I don’t think there are very many people who regularly frequent their local Waffle House that also do yoga. I realize I am engaging in a gross generalization here but you couldn’t possibly do all of those twisty, bendy and occasionally painful things that they try to get you to do while you’re “on the mat” if you regularly enjoy your breakfast scattered, smothered, and covered. At least I can’t.
I suck at yoga.
I first encountered yoga through a class called Yoga for
Old Stiff Guys at a local studio several months ago and have (mostly) stuck with it since then. I was encouraged in this endeavour by my wife, A.K.A.The Woman Who Encourages Strongly Advises Suggests That I Do Most of The Things I End Up Doing That Are Good For Me. And I must admit- my back seems to be getting better and I am taking much less (insert the name of your favorite anti-inflammatory medication here- mine is naproxen) which is the reason I began in the first place.
Not familiar with yoga? Well, remember all of those balloon animals that clowns and other assorted entertainers used to create to try to impress you when you were a kid? That’s pretty much yoga. Except instead of balloons the teachers try to get actual PEOPLE to bend into those shapes.
They even call them animal names. Cat cow. Pigeon pose. Frog pose. Fish pose. Downward facing dog.
Cow Face pose.
My wife hints that when saying “I suck at yoga” I am probably not entering into the true spirit of what yoga is trying to teach us: get centered, calm your mind, become more aware of the physical impact of your emotions, accept without judgement that where you are is where you are, etc.
If that’s what it’s really all about and not just turning yourself into balloon animals I amend my statement.
Some days I REALLY suck at yoga.
There is something a little unsettling about a brand new Waffle House. Am I the only one or are those smiley face balloons a little creepy- especially tied to the handicapped parking sign?
Maybe it’s the condiments. If you’ll look closely they don’t have that crusted-over look around the caps yet. An even closer look reveals they haven’t been opened. Except for the Tabasco sauce. Which is as it should be.
It might be the array of new, well-polished chrome; or all of those unused waffle irons; or the VERY clean floor; or the gleaming tile.
Or it might be looking up to see THOSE guys staring down at you with relentless good cheer. You know who THEY are, right? Sitting beneath that sign while I snapped the pic was a screaming baby. I’m not kidding.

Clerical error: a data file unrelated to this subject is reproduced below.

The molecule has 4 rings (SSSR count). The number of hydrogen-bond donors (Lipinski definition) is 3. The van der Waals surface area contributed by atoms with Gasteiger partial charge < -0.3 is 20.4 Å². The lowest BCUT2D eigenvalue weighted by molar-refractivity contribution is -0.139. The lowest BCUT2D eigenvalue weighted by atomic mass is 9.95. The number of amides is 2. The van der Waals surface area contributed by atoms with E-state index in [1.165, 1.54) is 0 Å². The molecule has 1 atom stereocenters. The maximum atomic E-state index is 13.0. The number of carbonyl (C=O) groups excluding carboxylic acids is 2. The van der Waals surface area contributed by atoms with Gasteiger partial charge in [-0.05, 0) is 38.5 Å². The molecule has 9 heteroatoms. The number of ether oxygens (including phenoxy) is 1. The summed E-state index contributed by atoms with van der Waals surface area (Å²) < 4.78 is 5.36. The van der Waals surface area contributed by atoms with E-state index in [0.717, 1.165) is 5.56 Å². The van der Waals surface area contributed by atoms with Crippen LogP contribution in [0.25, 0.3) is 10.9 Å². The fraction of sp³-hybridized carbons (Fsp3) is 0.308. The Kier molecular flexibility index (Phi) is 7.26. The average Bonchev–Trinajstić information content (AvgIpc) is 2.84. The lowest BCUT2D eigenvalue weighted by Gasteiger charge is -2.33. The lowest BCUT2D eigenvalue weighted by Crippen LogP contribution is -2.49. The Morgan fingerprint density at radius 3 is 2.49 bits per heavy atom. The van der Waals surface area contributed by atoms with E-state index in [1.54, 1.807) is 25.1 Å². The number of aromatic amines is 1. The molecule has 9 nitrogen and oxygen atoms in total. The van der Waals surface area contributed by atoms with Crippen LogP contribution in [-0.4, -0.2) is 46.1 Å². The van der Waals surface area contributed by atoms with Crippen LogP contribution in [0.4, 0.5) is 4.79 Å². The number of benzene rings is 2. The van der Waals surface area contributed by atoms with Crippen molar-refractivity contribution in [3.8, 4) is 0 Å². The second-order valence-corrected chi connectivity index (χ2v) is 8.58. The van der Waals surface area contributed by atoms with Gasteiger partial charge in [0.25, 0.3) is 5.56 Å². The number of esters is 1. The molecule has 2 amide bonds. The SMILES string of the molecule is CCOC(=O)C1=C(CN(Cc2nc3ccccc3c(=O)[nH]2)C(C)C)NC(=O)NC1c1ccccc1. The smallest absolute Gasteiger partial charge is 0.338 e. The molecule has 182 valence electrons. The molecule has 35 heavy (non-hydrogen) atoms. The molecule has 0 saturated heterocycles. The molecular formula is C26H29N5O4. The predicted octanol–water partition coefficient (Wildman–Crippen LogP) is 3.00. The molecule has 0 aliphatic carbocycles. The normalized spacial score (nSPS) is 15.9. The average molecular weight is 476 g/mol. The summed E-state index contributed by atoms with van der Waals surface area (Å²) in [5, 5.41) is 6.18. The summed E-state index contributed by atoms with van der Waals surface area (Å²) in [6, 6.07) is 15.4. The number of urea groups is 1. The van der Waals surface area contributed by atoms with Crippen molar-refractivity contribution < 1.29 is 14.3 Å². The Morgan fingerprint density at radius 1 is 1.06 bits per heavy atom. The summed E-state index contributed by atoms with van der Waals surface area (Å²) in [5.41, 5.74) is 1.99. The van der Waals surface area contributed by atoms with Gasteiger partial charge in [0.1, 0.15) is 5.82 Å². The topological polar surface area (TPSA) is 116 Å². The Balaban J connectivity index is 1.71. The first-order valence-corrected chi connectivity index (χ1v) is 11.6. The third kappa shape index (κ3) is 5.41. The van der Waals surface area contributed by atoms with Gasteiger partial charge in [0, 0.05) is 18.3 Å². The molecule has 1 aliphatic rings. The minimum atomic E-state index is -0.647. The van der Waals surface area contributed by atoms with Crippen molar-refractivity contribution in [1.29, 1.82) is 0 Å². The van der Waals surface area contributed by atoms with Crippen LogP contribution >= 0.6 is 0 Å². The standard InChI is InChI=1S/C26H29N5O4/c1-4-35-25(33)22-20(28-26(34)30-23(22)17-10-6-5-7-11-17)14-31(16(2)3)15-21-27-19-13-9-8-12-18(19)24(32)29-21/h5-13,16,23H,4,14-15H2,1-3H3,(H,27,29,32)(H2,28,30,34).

It’s a little soon to give #2000 a rating; it was staffed with a number of folks that I know from #1000, where A Handy Man (it says so right on his business card) and I eat most Tuesdays. I PROMISED them I wasn’t cheating on them but just curious about what a new store looks like. They promised ME they were just there on a “training” mission and would be back at their regular store in a week or two.
The food was well-prepared; the waffle was nicely browned and eggs were scrambled, not chopped up while they were cooking. The coffee was hot. The screaming baby was mostly quiet. This one is out of my way but worth a second visit if I’m in the neighborhood.
The picture you see above is an actual waffle from Waffle House #1000. Look closely and you’ll notice that the center of the waffle has the words “Waffle House” branded into the final product even though this particular waffle is a little jacked up and appears to read “—ffle -ouse”.
This is a fairly new phenomenon and one that I think is pretty cool. But there are over 1800 Waffle Houses spread all across 26 states and a typical one has maybe 8 waffle irons- that means the company had to come up with over 14,000 new waffle irons.
At 20- 25 pounds each that’s a ton of old waffle irons floating around somewhere. Actually, 175 tons to be more precise. To put that in perspective:
* One 18-wheeler can legally carry a maximum load of 40 tons. That means it took almost 5 fully loaded semis to haul away all of the old waffle irons and then the same number to deliver the new ones.
* One shell for the 16-inch guns on the USS Iowa weighed 2700 pounds- that means the old Waffle House irons represent roughly the equivalent of 130 of the armor-piercing shells that rained down on Saipan, the Marshall islands and other Japanese holdings in WW II.